Margot Roosevelt is an economy reporter for the Orange County Register. She has also written for The Washington Post, Time, and the Los Angeles Times. Before joining a Zócalo/UCLA panel discussion on water scarcity in California—Can We Engineer Our Way Out of the Drought?—she talked in the Zócalo green room about reporting on the Falklands War, thinking in both French and Spanish, and oversized furniture.
Cats or dogs?
Neither. Too busy for animals.
You started your journalism career covering politics. What’s the most difficult thing about political reporting?
Assessing the chances of the candidates.
You’ve covered multiple Olympics. Which was your favorite?
Lillehammer [the 1994 Winter Olympics, in Norway]. It was very intimate.
What’s the most interesting piece of furniture you own?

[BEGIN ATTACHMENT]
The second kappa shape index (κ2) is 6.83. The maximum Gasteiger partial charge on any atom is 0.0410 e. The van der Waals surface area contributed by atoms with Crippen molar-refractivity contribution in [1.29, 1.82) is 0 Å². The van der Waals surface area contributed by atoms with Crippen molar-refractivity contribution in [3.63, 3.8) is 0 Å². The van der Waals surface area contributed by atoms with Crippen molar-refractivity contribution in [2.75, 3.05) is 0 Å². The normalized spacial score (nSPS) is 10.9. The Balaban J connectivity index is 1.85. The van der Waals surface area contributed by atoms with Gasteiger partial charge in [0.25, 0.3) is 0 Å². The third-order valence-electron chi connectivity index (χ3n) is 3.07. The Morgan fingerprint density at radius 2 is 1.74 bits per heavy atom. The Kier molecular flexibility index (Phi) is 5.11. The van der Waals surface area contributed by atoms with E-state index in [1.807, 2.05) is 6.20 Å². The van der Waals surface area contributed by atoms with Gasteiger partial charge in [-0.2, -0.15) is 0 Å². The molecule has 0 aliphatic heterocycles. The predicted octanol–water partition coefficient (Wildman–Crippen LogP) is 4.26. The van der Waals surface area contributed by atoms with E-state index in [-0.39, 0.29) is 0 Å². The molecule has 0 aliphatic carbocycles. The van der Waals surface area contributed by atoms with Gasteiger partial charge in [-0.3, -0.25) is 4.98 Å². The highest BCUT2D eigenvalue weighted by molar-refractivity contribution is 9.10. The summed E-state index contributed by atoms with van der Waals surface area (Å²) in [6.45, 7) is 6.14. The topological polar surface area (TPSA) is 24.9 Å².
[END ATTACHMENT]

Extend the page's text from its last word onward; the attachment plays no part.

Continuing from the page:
I own a very long sofa. It’s probably 8 feet long. It belonged to my great uncle. He passed it down to my aunt and uncle, and they passed it down to me.
You’re fluent in French and Spanish. Do you ever think in multiple languages?
Sometimes, when I’m thinking in Spanish, it comes out in French, and vice versa.
Can you remember the last time you got stuck out in the rain?
I don’t remember ever being stuck.
Do you like being interviewed, or do you always want to be the one asking the questions?
I prefer to be the one asking the questions.
What’s the coolest dinosaur?
Tyrannosaurus rex. I used to go see him in New York’s Natural History Museum when I was growing up.
What’s one of the stories you’re most proud of covering?
When I was covering the Falklands War, in Argentina, I was the first to figure out that the various American companies were getting around a trade embargo by triangulating their exports and imports through other companies—other exporters and importers. I always like to beat the competition.